By Teresa Welsh |
In the last two years, national corporate lobbyists have urged state legislators across the country to adopt so-called "right to work" laws. Contrary to what one might assume, these laws do not guarantee anyone a job. Rather, it makes it illegal for unions to require that each employee who benefits from the terms of a contract pay his or her fair share of the costs of administering it.
The aim of right-to-work—according to its backers—is to cut wages and benefits on the gamble that this will bring more jobs into a state. As the Indiana Chamber of Commerce explained, "unionization increases labor costs," and therefore "makes a given location a less attractive place to invest new capital." By giving up unions and lowering wages, workers are supposed to increase their desirability in the eyes of manufacturers.
The research shows that right-to-work succeeds in cutting wages and benefits—but fails utterly in promoting job growth. According to multiple independent academic studies, the impact of these laws is to lower average incomes by about $1,500 a year and to decrease the odds of getting health insurance or a pension through your job—for both union and nonunion workers. But right-to-work has no impact whatsoever on boosting job growth.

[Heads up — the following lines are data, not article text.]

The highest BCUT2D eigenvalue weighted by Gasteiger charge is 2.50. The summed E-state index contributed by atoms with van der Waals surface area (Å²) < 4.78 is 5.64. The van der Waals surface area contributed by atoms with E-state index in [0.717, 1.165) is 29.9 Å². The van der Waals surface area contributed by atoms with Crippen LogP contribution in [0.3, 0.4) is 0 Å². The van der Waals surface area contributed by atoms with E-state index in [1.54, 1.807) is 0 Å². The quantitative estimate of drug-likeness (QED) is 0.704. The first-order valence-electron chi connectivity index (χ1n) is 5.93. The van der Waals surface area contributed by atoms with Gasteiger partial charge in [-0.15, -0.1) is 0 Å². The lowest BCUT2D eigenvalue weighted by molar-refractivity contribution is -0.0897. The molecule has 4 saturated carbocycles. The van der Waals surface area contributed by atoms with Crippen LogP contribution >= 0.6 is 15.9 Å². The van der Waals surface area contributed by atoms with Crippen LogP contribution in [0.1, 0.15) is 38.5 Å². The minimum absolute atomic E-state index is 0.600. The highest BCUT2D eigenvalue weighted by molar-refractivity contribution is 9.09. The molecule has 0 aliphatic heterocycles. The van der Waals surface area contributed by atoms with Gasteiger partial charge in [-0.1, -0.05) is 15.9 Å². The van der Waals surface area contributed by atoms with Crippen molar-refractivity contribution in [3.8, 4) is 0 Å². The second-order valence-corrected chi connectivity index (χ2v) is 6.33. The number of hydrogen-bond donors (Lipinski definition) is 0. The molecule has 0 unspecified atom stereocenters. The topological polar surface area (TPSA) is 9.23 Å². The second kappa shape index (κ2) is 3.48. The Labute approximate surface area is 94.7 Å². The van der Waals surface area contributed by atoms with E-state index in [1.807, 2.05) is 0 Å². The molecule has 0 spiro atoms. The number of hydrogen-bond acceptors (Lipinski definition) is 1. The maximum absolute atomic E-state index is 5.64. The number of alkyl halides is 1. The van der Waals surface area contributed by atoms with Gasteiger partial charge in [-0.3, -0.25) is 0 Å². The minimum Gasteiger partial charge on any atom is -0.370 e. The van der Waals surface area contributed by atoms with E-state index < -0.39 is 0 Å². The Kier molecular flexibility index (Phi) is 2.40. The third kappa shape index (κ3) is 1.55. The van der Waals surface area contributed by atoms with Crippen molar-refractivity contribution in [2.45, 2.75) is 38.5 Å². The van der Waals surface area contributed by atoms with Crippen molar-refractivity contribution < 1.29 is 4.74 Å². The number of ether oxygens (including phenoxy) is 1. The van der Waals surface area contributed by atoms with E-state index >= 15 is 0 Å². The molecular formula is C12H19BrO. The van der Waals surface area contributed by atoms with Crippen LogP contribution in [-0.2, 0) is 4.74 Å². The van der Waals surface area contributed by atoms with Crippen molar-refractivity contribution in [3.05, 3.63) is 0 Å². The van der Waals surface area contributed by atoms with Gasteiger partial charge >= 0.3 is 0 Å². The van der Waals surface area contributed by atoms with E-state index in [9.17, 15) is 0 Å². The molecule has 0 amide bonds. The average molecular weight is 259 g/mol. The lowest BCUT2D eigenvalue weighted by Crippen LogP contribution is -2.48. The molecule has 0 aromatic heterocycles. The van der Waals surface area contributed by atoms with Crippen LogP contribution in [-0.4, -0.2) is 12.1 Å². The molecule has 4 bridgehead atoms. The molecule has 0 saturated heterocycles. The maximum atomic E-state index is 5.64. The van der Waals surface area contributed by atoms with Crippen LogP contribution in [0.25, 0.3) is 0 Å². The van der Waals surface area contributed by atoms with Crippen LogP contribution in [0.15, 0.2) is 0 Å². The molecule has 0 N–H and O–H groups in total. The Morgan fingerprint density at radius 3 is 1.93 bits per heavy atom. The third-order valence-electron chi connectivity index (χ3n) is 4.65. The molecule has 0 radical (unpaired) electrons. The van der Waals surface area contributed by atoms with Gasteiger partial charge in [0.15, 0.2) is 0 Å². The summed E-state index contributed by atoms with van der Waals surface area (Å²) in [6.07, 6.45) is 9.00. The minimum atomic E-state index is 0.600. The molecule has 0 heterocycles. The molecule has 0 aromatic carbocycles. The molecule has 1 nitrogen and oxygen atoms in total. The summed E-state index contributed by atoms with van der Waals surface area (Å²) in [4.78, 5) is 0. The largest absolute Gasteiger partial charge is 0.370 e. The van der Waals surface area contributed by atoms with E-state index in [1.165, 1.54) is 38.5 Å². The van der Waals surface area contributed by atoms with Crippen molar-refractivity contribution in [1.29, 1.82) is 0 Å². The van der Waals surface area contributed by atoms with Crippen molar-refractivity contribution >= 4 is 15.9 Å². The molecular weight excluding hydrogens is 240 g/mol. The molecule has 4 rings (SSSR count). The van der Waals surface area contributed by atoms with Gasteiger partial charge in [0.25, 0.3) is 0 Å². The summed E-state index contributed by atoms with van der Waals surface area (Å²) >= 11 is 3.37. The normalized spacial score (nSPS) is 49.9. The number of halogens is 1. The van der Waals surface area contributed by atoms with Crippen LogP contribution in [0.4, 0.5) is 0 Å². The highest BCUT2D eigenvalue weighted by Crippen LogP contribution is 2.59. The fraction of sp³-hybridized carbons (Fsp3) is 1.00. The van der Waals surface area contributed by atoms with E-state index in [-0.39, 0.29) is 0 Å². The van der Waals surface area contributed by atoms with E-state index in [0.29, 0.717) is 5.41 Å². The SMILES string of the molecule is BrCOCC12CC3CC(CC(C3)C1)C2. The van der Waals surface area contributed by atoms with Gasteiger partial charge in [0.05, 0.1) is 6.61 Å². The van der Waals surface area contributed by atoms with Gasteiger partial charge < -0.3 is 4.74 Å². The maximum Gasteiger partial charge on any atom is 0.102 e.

Its failure is especially true in the globalized economy. Thirty years ago, companies might have moved from union to non-union states in search of lower wages. But today, companies looking for cheap labor are looking to China or Mexico, not South Carolina.
This was made clear in Oklahoma, the first state to pass a right-to-work law in the post-NAFTA era.
A series of corporate consultants announced that Oklahoma state was being "redlined" by companies that "won't even consider" locating in a non-right-to-work location. If Oklahoma adopted these rules, legislators were promised, the state would see "eight to 10 times as many prospects."
In fact, however, the number of new companies coming into the state has fallen by one-third in the 10 years since right-to-work was adopted. The state's manufacturing employment has also decreased by 30 percent. Every promise made by the law's boosters proved false.
The uselessness of right-to-work laws is confirmed by employers. Surveys of manufacturers confirm that they are not a significant draw; in 2010 manufacturers ranked it 16th among factors affecting location decisions. For higher-tech, higher-wage employers, 9 of the 10 most-favored states are non-right-to-work.
These laws have always been aimed at attracting manufacturers to a state. But manufacturing is only 15 percent of most state's jobs. The rest of the economy—healthcare, retail, construction, small business—depends on people having disposable income in their pockets. Cutting people's wages and benefits not only creates direct harm, it also undermines the biggest sectors of the economy, which depend on local consumer spending.
About Gordon Lafer Associate Professor at University of Oregon
James Sherk Senior Policy Analyst at the Heritage Foundation.